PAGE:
Photographs from my English Bay Bike Ride
AS ALWAYS, CLICK ON THE PHOTOS FOR LARGE 700x900 FORMAT SHOTS.
I skipped out of work today to reboot my soul a little. I worked 5 and a bit hours, and had a bit of a bike ride before and after. Stuck to level lands, but got 20km in. It's conditioning phase. My cardio sucks right now. Strength though? Hills are gonna be a whole lot easier this year, baby. Once I've gotten some cardio on tap again, that is.
Still. I'm doing all right.
But I went west towards Stanley Park, to what would be the very end of the ride around the park, but I went the "illegal" way because I'm a rebel. (The sea wall starts out one-way heading into the east, around the north side, and then heading southeast again. I hit the southeastern corner and rode west.)
I'm gonna try to start blogging more, but I suspect it'll come on its own. I always write more around March. Bear with me. I'm kinda living in my head a bit these days.
It's simpler sometimes. :)
Here we go.
This is the start of English Bay, right near the Burrard Bridge. You can see the faint low-lying vapour fog that's bound to build tonight.
I like observing people at the beach. People draw so much from the ocean. You can almost see it happening before your eyes. I like people with character, too, like this obviously robust curmudgeon of a fellow.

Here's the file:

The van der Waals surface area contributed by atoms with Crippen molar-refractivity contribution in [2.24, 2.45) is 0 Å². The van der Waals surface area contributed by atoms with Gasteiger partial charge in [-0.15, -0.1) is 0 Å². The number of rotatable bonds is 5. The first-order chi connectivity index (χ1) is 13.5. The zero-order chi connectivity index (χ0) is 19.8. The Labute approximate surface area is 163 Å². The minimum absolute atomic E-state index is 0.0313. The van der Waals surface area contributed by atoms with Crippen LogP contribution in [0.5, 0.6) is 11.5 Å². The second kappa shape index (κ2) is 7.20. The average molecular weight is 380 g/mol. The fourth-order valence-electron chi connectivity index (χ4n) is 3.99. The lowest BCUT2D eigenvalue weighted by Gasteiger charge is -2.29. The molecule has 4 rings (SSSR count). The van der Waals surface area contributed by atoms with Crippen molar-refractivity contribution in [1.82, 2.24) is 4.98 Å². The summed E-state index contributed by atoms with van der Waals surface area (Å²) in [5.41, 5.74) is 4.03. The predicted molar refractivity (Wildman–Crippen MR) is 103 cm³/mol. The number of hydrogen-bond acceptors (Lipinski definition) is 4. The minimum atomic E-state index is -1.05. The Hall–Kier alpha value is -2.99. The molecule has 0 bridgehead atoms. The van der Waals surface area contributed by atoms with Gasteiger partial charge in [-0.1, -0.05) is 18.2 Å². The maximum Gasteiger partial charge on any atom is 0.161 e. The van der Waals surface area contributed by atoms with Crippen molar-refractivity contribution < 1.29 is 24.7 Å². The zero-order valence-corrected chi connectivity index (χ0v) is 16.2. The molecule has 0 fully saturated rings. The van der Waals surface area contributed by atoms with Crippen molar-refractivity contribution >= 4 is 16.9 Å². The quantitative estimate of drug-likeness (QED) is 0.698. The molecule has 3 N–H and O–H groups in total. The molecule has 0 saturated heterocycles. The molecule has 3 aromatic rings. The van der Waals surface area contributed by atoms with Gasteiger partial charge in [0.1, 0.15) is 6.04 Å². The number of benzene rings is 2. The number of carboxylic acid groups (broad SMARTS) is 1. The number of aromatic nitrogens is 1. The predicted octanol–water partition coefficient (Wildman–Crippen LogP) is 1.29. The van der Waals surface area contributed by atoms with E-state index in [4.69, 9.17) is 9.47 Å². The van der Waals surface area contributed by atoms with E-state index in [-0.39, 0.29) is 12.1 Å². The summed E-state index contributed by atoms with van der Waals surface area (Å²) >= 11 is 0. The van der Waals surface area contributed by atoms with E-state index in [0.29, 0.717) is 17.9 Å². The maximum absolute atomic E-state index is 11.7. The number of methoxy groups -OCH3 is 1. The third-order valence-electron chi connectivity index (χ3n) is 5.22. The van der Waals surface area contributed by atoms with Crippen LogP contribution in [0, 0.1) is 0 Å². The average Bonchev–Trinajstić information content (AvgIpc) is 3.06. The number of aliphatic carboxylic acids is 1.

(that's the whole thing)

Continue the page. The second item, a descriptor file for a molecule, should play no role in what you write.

Sunset, duh. It's setting almost directly south now, but swoops totally north, to the right of the mountain range in the top picture, by summer solstice. Knowing where the sun rises and sets at any given time of the year can really influence where you should be in order to get the right shot at the right place. So, this means there are places you should mentally bookmark to photograph at its sunset-optimal time of year. For sunsets specifically, you'd shoot the south side of Stanley Park (aka English Bay) in December to March, the west side from March to May and September to November, and the north from June to September. See?
The fog doesn't really show here, which disappoints me, but I still like the shots. The lines in the clouds just blow me away, and it's one of those linear compositions my college photography teacher would've gobbled up with a spoon -- nom-nom-nom!
One of those spontaneous stranger photos that's 110% luck and timing. I had both. I quite love this spirit. But they're young, it's what you do.